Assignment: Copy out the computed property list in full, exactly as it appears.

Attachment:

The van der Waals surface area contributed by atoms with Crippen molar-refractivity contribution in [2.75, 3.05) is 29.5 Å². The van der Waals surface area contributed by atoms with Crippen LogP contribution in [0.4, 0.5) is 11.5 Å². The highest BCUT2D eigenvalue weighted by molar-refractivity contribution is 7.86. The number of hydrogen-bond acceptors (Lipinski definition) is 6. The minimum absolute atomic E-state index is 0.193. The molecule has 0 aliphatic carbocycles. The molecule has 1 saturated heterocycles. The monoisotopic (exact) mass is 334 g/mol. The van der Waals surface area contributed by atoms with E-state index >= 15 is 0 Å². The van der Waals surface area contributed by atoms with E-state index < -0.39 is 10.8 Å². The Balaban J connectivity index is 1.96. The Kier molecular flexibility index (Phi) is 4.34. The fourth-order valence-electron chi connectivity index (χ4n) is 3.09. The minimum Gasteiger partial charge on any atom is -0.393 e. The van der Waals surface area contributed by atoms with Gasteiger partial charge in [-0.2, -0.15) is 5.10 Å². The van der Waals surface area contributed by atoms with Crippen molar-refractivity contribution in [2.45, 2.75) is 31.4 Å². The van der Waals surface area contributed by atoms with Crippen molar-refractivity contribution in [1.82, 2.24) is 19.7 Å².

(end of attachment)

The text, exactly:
The van der Waals surface area contributed by atoms with Crippen molar-refractivity contribution in [2.75, 3.05) is 29.5 Å². The van der Waals surface area contributed by atoms with Crippen LogP contribution in [0.4, 0.5) is 11.5 Å². The highest BCUT2D eigenvalue weighted by molar-refractivity contribution is 7.86. The number of hydrogen-bond acceptors (Lipinski definition) is 6. The minimum absolute atomic E-state index is 0.193. The molecule has 0 aliphatic carbocycles. The molecule has 1 saturated heterocycles. The monoisotopic (exact) mass is 334 g/mol. The van der Waals surface area contributed by atoms with E-state index >= 15 is 0 Å². The van der Waals surface area contributed by atoms with E-state index < -0.39 is 10.8 Å². The Balaban J connectivity index is 1.96. The Kier molecular flexibility index (Phi) is 4.34. The fourth-order valence-electron chi connectivity index (χ4n) is 3.09. The minimum Gasteiger partial charge on any atom is -0.393 e. The van der Waals surface area contributed by atoms with Gasteiger partial charge in [-0.2, -0.15) is 5.10 Å². The van der Waals surface area contributed by atoms with Crippen molar-refractivity contribution in [2.45, 2.75) is 31.4 Å². The van der Waals surface area contributed by atoms with Crippen molar-refractivity contribution in [1.82, 2.24) is 19.7 Å².